On 3 June 2022, after reviewing a report by a constituted committee and with the agreement of the Ministry of Defence and Directorate General of Territorial Army (DGTA), the Ministry of Railways disbanded five out of the six Railway Engineers Regiments (TA) that were based at Jhansi, Kota, Adra, Chandigarh, and Secunderabad, keeping only the Jamalpur regiment for operational duties along the critical, 361-kilometre (224 mi) New Jalpaiguri-Siliguri-Newmal-Alipurduar-Rangiya rail link through the Siliguri Corridor and to Rangiya as proposed by the Ministry of Defence. The disbandment process was to be completed by the DGTA within nine months.[28]

Several hospitals are affiliated with the Territorial Army, such as General Hospital (TA) at Kolkata, Allahabad, Jaipur, Patiala, Guwāhāti, Ahmadabad, and Rohtak. These units are activated to treat army personnel during wartime. In 2009, the TA activated M & J Institute of Ophthalmology, Ahmedabad, after 30 years to perform a mock drill.[29]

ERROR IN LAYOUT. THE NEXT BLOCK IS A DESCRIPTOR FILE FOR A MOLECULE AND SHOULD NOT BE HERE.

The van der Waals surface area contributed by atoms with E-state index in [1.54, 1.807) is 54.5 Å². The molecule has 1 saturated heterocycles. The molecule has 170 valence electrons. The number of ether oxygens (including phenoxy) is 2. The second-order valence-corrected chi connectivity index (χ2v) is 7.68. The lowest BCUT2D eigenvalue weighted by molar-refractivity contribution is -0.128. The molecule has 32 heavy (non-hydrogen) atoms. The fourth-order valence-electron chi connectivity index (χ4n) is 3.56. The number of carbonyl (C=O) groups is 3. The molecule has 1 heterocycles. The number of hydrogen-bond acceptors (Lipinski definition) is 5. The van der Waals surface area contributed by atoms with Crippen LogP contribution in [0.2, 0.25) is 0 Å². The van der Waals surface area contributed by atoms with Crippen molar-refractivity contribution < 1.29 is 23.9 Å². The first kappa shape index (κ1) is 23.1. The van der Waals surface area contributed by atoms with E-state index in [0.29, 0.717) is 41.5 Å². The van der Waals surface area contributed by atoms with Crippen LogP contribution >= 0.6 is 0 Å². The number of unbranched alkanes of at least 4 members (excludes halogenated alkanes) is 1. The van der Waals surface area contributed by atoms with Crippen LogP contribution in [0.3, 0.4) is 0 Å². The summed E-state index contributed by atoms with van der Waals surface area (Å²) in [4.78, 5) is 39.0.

Current units

Oil sector
Indian Railway
Ecological Task Forces (ETF)

Non-departmental units

The decision to raise Home and Hearth (H&H) units was taken in 2003–2004, and was based on the "sons of soil" model. The 162 Infantry Battalion TA JAK LI (H&H) is exclusively for Ikhwans.[30] The H&H personnel are recruited only from Jammu and Kashmir.[31] H&H units are deployed in northern and eastern regions of the state and 70 percent of the infantry battalion troops are send for counterinsurgency duties.[9] Three Engineer Regiments were raised for maintenance of the Line of Control.[32]

Current units

Infantry Battalions
Infantry Battalion (Home and Hearth)
Engineer Regiment


The Territorial Army has a strength of more than 43,000 first-line troops and 160,000 second-line troops, as of 2019.[33]

Rank structure

Further information: Army ranks and insignia of India

This section needs additional citations for verification. Please help improve this article by adding citations to reliable sources in this section. Unsourced material may be challenged and removed.Find sources: "Territorial Army" India – news · newspapers · books · scholar · JSTOR (December 2022) (Learn how and when to remove this template message)
Rank group General/flag officers Senior officers Junior officers Officer cadet
Territorial Army[34]
Brigadier of the Indian Army.svg
Colonel of the Indian Army.svg
Lieutenant Colonel of the Indian Army.svg
Major of the Indian Army.svg
Captain of the Indian Army.svg
Lieutenant of the Indian Army.svg
No insignia
Lieutenant colonel